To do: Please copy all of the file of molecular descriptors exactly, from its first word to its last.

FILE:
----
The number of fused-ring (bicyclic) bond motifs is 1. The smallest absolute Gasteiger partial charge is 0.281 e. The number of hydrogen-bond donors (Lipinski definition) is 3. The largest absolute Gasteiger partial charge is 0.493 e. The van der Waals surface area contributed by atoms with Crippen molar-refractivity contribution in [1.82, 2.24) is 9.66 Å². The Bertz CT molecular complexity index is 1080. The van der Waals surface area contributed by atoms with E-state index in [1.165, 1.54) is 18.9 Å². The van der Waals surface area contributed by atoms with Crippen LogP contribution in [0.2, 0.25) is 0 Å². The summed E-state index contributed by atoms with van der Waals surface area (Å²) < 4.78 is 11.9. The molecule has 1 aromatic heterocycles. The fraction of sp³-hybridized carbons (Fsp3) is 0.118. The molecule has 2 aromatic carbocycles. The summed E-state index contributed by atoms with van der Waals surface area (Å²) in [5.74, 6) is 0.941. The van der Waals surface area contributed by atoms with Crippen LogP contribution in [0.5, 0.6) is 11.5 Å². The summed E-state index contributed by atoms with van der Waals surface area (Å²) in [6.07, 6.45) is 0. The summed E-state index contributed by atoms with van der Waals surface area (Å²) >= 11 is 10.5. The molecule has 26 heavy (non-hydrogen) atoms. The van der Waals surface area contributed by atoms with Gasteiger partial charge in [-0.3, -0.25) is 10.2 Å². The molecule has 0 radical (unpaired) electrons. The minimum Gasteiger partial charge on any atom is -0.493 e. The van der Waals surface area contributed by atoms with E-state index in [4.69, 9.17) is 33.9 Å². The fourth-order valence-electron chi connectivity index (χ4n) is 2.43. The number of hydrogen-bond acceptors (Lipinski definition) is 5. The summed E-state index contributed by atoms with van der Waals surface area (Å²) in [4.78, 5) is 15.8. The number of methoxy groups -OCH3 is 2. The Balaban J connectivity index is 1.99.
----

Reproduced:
The number of fused-ring (bicyclic) bond motifs is 1. The smallest absolute Gasteiger partial charge is 0.281 e. The number of hydrogen-bond donors (Lipinski definition) is 3. The largest absolute Gasteiger partial charge is 0.493 e. The van der Waals surface area contributed by atoms with Crippen molar-refractivity contribution in [1.82, 2.24) is 9.66 Å². The Bertz CT molecular complexity index is 1080. The van der Waals surface area contributed by atoms with E-state index in [1.165, 1.54) is 18.9 Å². The van der Waals surface area contributed by atoms with Crippen LogP contribution in [0.2, 0.25) is 0 Å². The summed E-state index contributed by atoms with van der Waals surface area (Å²) < 4.78 is 11.9. The molecule has 1 aromatic heterocycles. The fraction of sp³-hybridized carbons (Fsp3) is 0.118. The molecule has 2 aromatic carbocycles. The summed E-state index contributed by atoms with van der Waals surface area (Å²) in [5.74, 6) is 0.941. The van der Waals surface area contributed by atoms with Crippen LogP contribution in [0.5, 0.6) is 11.5 Å². The summed E-state index contributed by atoms with van der Waals surface area (Å²) in [6.07, 6.45) is 0. The summed E-state index contributed by atoms with van der Waals surface area (Å²) >= 11 is 10.5. The molecule has 26 heavy (non-hydrogen) atoms. The van der Waals surface area contributed by atoms with Gasteiger partial charge in [-0.3, -0.25) is 10.2 Å². The molecule has 0 radical (unpaired) electrons. The minimum Gasteiger partial charge on any atom is -0.493 e. The van der Waals surface area contributed by atoms with E-state index in [4.69, 9.17) is 33.9 Å². The fourth-order valence-electron chi connectivity index (χ4n) is 2.43. The number of hydrogen-bond acceptors (Lipinski definition) is 5. The summed E-state index contributed by atoms with van der Waals surface area (Å²) in [4.78, 5) is 15.8. The number of methoxy groups -OCH3 is 2. The Balaban J connectivity index is 1.99.